Data analysis lectures. These short lectures are designed to provide a cursory overview into the basic data analysis strategies for the three methods. The EEG lecture (Day 1) will cover pre-processing (filters, artifact detection, blink rejection) and the event-related potential technique. The TMS lecture (Day 2) will cover EMG pre-processing (filters, artifact detection) and averaging procedures for the motor evoked potential technique. The fMRI lecture (Day 3) will cover pre-processing (spatial filtering, co-registration, motion correction) and simple contrast statistics. Each lecture is designed to take a very practical approach to the analysis strategy that can be easily translated into the subsequent practical session.
Hands-on data analysis. For the majority of the afternoon, the participants will get an opportunity to try basic data analyses for each technique as described in the previous lecture. The EEG session (Day 1) will use EEGLAB and will use example data from the stop-signal task collected in the PI’s lab. The goal is for the participants to learn how to preprocess data and generate simple ERPs using EEGLAB’s GUI. The TMS-MEP session (Day 2) will use custom-programmed MATLAB software that is already present in the PI’s lab, which provides GUI interfaces for EMG/MEP plotting and artifact rejection. The participants will learn how to average MEPs between conditions, to measure their mean amplitude in each subject, and to contrast them between conditions. The fMRI session (Day 3) will use the FSL GUI, which allows easy and intuitive pre-processing of fMRI data, as well as plotting of 3D contrast images. The goal is to use the data collected in the morning session.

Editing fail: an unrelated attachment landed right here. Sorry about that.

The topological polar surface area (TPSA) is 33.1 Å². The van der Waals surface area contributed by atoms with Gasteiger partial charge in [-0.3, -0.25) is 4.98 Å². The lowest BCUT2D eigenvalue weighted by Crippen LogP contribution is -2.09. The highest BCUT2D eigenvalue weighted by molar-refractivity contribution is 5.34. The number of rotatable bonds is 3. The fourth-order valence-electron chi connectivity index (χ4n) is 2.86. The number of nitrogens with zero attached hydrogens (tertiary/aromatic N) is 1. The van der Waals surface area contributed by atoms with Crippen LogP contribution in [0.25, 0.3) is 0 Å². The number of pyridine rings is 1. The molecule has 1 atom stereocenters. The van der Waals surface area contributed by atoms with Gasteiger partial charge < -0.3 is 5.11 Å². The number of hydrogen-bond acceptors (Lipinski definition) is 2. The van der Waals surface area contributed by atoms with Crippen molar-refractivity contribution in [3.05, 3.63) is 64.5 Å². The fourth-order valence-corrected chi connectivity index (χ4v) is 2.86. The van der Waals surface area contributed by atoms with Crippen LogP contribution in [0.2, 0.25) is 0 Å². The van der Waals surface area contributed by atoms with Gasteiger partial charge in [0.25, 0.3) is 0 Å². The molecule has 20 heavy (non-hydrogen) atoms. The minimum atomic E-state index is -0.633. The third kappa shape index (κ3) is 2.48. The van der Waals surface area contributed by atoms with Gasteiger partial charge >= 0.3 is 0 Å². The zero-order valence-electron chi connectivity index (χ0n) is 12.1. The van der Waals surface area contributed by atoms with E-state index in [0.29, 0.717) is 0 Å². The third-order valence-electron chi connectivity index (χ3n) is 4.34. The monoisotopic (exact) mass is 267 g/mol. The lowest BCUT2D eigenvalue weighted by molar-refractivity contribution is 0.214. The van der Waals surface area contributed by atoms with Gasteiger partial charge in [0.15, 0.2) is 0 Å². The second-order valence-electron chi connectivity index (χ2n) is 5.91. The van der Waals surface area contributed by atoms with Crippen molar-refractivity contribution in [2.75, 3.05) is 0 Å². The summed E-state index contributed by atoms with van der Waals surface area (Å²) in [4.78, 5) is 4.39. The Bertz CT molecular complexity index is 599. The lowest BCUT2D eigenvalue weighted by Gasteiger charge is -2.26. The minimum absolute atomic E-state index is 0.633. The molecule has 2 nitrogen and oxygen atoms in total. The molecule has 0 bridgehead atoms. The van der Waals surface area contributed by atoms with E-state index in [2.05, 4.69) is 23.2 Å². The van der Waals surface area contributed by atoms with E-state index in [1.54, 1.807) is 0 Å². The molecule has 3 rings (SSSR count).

DAY 4. The final day of the workshop is designed to give participants a glance into the ongoing human brain research at the University of Iowa, provide them with opportunities to interact with lab directors looking for potential undergraduate RAs, and provide an opportunity to quiz current RAs about their jobs in the PI’s laboratory. The morning will consist of three one-hour sessions with a PI at Iowa that uses one of the respective methods covered in the workshop. The goal is to have one PI per method present an overview of the work in their lab (~30min), followed by a 30 minute Q&A, during which the participants are encouraged to ask questions about the work and about undergraduate RA opportunities. These sessions will be followed by a two-hour lunch/roundtable with current RAs in the Wessel Lab and other labs, during which the participants will get first-hand accounts of what work in the respective laboratories entails. The goal of this fourth day is to engage students in direct interaction with other students and PIs already doing human brain research at Iowa, with the goal of placing them in the respective labs as undergraduate RAs.